Past studies, subject to Earth's gravity, have shown that if enough particles are injected into a low-temperature plasma, they will spontaneously organize into crystal-like structures or "plasma crystals". Tsytovich's computer simulations suggest that in the gravity-free environment of space, the plasma particles will bead together to form string-like filaments which will then twist into helical strands resembling DNA that are electrically charged and are attracted to each other.

The helical structures undergo changes that are normally associated with biological molecules, such as DNA and proteins, say the researchers. They can, for instance, divide to form copies of the original structure; which then interact to induce changes in their neighbors that evolve into other new structures. The less stable structures break down over time leaving behind only the structures that are most adapted to the environment. "These complex, self-organized plasma structures exhibit all the necessary properties to qualify them as candidates for inorganic living matter", says Tsytovich, "they are autonomous, they reproduce and they evolve".

He adds that the ionized conditions needed to form these helical structures are common in outer space. If that is so, then it will mean that plasma life forms are the most common life form in the universe, given that plasma makes up more than 99% of our visible universe which is almost everywhere ionized. This is in stark contrast to carbon-based life forms, which according to the Rare Earth hypothesis proposed by Peter Ward and Donald Brownlee, would be rare in the universe due to a number of factors - including the need for an acceptable range of temperatures to survive. Complex carbon based life may be as rare as solid rocky bodies like the Earth in the universe.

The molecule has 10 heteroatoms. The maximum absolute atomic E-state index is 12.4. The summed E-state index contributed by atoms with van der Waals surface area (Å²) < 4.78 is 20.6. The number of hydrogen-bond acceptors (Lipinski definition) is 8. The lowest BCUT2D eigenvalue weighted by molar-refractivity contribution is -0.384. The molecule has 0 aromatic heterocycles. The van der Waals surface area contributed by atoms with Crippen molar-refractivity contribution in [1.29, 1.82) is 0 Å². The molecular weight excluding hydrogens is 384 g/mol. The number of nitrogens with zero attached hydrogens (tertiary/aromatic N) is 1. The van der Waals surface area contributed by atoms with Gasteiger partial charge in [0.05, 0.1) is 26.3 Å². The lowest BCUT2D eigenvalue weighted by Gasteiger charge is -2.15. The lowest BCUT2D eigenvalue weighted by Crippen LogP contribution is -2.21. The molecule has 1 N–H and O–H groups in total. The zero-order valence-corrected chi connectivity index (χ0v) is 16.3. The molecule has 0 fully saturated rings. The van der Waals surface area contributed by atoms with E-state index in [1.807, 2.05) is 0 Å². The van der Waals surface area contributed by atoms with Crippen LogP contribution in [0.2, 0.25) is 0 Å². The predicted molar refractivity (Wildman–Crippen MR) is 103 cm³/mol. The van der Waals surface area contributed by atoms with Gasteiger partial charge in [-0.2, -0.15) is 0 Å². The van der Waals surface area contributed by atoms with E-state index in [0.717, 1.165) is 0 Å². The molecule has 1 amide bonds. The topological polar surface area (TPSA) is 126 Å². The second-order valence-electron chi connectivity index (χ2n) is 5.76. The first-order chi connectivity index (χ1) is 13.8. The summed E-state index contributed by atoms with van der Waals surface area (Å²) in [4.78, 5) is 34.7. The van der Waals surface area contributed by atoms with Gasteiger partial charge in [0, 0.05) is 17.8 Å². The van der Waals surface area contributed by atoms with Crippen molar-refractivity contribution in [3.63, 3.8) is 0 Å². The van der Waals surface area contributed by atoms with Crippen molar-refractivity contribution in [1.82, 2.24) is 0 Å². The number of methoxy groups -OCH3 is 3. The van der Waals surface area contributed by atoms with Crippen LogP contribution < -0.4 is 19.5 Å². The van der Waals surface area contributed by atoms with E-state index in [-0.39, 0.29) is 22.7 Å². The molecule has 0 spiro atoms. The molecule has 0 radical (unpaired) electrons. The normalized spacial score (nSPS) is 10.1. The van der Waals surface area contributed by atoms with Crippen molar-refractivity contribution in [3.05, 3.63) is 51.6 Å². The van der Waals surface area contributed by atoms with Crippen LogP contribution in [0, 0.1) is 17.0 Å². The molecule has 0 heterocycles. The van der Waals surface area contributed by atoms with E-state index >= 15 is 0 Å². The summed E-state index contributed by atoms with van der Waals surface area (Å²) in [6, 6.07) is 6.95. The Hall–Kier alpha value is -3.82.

Plasma, on the other hand, is associated with high temperatures. Plasma life forms would be much more adapted to environments which would be considered hostile to carbon-based life forms. It is possible that plasma life forms were already present in the gas and materials that formed the Earth 4.6 billion years ago. Carbon-based biomolecular life forms only appeared 1 billion years later. Tsytovich and other scientists (including Lozneanu and Sanduloviciu, discussed below) have proposed that plasma life forms, in fact, spurred development of organic carbon-based life on Earth.

In this connection, Tsytovich pointed out that plasma life forms can develop under more down to Earth conditions such as at the point of a lightning strike. The researchers hint that perhaps a plasma form of life emerged on the primordial Earth which had a highly ionized atmosphere, which then acted as the template for the more familiar organic molecules we know today. A plasma bubble could form at the end of a lightning strike and act as a mould for chemicals to conform with to form a primitive biological cell.

In : Science 

Tags: plasma  orbs  consciousness  matter  ions  ionized  carbon